Daniel Lee Siebert – Alabama’s Death Row
Sentenced to death for four murders, Daniel Lee Siebert spent over 20 years on death row before finally dying of pancreatic cancer on April 22, 2008 in Holman Correctional Facility, Alabama.
Daniel Lee Siebert
Siebert died a helpless prisoner, much the way his life started on June 17, 1954 in Mattoon, Illinois. Daniel was born into a home that was dominated by his abusive, sadistic father, Erwin Julius Siebert.
As a child, Daniel Lee Siebert was sexually and physically abused by his father in every imaginable way; he had been beaten, raped, forced to perform oral sex, and made to put on girl’s underwear and have sex with his father. His father would gag him, tie him up, and even urinate on him. Daniel was routinely hit with a bullwhip, so severely that the scars remained until he was a grown man.
Siebert’s mother was afraid to expose the abuse occurring in her home, afraid of her husband, until one day when Daniel was 11 years old, and she took him and his sister and left. But, as Siebert later told his son, “I now know, it was too late”.
When Daniel was 12 years old his mother reportedly found a new man, at which point he ran away from home and, according to his son, “was lost to the streets and drugs and prostitution.”
Daniel Lee Siebert
In 1972, Daniel Siebert decided to try and straighten his life out. He joined the Marines, under the name Daniel Marlow, and hoped that the discipline would benefit him. But he was given an early dishonourable discharge.
Sometime between 1973 and 1975, Daniel’s son and daughter were born. His son, Damian Siebert, is currently a prisoner of the State of California.
Siebert’s violence began to get him into serious trouble in 1979, when he was convicted of manslaughter in Las Vegas. By the trail of dead women he left behind, we know that after his release for manslaughter, he traveled from state to state, and at some point, he began using the name Danny Spence.
Around December 30, 1985, Danny was befriended by Donald Hendren. Donald was on his way to Talladega, Alabama to be an artist in residence at the Alabama Institute for the Deaf and Blind. Danny had been carrying an artist’s case and hitchhiking near Tucson, so Donald picked him up, and eventually invited him to come to Alabama with him and work at the Institute as well. Siebert declined, and told Donald he was going home to Illinois. The two went their separate ways in Jackson, Mississippi, but it was not long before Donald called Daniel Lee Siebert and persuaded him to come to Alabama.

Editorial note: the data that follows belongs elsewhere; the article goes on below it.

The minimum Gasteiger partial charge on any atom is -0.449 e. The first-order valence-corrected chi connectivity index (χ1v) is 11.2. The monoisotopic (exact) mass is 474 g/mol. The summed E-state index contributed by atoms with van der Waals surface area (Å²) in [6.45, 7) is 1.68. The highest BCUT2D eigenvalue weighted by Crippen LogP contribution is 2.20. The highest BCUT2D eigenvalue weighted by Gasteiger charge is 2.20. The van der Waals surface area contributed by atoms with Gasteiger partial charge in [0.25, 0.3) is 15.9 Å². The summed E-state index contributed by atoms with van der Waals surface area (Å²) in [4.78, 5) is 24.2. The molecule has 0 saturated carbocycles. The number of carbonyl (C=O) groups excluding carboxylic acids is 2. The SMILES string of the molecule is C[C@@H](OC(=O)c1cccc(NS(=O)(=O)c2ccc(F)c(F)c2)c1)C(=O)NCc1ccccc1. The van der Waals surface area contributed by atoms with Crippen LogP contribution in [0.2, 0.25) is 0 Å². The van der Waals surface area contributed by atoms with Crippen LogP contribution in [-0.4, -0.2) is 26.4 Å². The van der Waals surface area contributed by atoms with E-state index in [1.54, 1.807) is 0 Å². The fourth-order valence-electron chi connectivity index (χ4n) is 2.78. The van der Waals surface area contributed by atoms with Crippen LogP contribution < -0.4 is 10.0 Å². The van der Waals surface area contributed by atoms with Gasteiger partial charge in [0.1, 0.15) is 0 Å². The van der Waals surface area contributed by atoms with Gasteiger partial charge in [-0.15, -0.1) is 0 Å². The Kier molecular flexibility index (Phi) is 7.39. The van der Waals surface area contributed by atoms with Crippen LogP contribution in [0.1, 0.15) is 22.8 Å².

The Move To Talladega
In January 1986, Daniel Lee Siebert moved in with Donald in Talladega, Alabama and helped Hendren design stage sets at the school. Siebert, still using the name Danny Spence, reportedly volunteered at the school as an art teacher and hoped that it would lead to a permanent position. Donald has reported that he moved out of the apartment shortly after Danny arrived because Danny started dating a student from the Institute, 24-year-old Sherri Weathers, and this was against school policy.
Sherri Weathers was a hearing-impaired single mother, who worked with other handicapped individuals at the school. She had two young sons, 5-year-old Chad, and 4-year-old Joseph. On February 19, 1986, Danny “Spence” went to Sherri’s home and strangled her and her boys. His night of murder did not end there. He strangled Linda Jarman, who was also hearing-impaired and lived in the same apartment building as Sherri, and then stole her car.
Their bodies were not found until February 24, when the school had become worried about Sherri, who they had not heard from, and someone called the manager of her apartment building. The manager tried calling Sherri but there was no answer. Sherri and her boys were found together on her bed, covered with a blanket. The manager then notified the police that there was another woman, Linda Jarman, who was missing. The police went to her apartment and found her naked and strangled, lying dead in her apartment. Her television was on and her car was gone.
Daniel Lee Siebert
“Spence”, in the meantime, had not been to work at the school since February 20. Also on February 20th, the body of a 19-year-old, black prostitute, Sheryl Evans, was found after she had been missing for about a week. Her body was dumped at the side of the road in a nearby county, and police later suspected that Daniel Lee Siebert was responsible for her death.
On February 24, 1986, a 32-year-old cocktail waitress, Linda Odum, who Siebert may have had a relationship with, was reported missing.